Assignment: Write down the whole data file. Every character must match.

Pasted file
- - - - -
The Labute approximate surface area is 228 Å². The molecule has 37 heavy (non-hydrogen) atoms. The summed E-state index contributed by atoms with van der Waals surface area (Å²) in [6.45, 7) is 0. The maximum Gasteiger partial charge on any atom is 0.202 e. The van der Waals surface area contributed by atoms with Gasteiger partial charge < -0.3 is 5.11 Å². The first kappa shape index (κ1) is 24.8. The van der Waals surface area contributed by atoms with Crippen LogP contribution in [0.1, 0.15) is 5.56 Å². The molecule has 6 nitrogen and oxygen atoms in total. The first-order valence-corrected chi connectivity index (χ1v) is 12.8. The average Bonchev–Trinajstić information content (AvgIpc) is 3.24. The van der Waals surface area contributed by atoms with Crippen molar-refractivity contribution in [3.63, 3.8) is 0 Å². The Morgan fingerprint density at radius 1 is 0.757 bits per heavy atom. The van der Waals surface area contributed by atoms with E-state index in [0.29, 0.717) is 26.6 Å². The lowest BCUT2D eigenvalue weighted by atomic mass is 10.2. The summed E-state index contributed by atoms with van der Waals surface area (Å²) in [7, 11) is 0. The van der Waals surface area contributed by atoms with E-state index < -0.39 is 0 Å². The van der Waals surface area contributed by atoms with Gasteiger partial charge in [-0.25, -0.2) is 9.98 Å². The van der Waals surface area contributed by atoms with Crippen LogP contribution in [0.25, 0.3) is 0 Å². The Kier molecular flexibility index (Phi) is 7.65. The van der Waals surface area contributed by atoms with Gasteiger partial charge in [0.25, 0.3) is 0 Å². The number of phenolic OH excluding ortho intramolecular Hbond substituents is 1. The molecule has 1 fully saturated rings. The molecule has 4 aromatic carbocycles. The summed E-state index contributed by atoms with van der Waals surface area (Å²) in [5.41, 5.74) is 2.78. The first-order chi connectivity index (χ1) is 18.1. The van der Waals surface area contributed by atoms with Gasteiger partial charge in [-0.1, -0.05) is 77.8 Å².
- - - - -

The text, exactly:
The Labute approximate surface area is 228 Å². The molecule has 37 heavy (non-hydrogen) atoms. The summed E-state index contributed by atoms with van der Waals surface area (Å²) in [6.45, 7) is 0. The maximum Gasteiger partial charge on any atom is 0.202 e. The van der Waals surface area contributed by atoms with Gasteiger partial charge < -0.3 is 5.11 Å². The first kappa shape index (κ1) is 24.8. The van der Waals surface area contributed by atoms with Crippen LogP contribution in [0.1, 0.15) is 5.56 Å². The molecule has 6 nitrogen and oxygen atoms in total. The first-order valence-corrected chi connectivity index (χ1v) is 12.8. The average Bonchev–Trinajstić information content (AvgIpc) is 3.24. The van der Waals surface area contributed by atoms with Crippen molar-refractivity contribution in [3.63, 3.8) is 0 Å². The Morgan fingerprint density at radius 1 is 0.757 bits per heavy atom. The van der Waals surface area contributed by atoms with E-state index in [0.29, 0.717) is 26.6 Å². The lowest BCUT2D eigenvalue weighted by atomic mass is 10.2. The summed E-state index contributed by atoms with van der Waals surface area (Å²) in [7, 11) is 0. The van der Waals surface area contributed by atoms with E-state index < -0.39 is 0 Å². The van der Waals surface area contributed by atoms with Gasteiger partial charge in [-0.25, -0.2) is 9.98 Å². The van der Waals surface area contributed by atoms with Crippen LogP contribution in [0.25, 0.3) is 0 Å². The Kier molecular flexibility index (Phi) is 7.65. The van der Waals surface area contributed by atoms with Gasteiger partial charge in [0.25, 0.3) is 0 Å². The number of phenolic OH excluding ortho intramolecular Hbond substituents is 1. The molecule has 1 fully saturated rings. The molecule has 4 aromatic carbocycles. The summed E-state index contributed by atoms with van der Waals surface area (Å²) in [5.41, 5.74) is 2.78. The first-order chi connectivity index (χ1) is 18.1. The van der Waals surface area contributed by atoms with Gasteiger partial charge in [-0.1, -0.05) is 77.8 Å².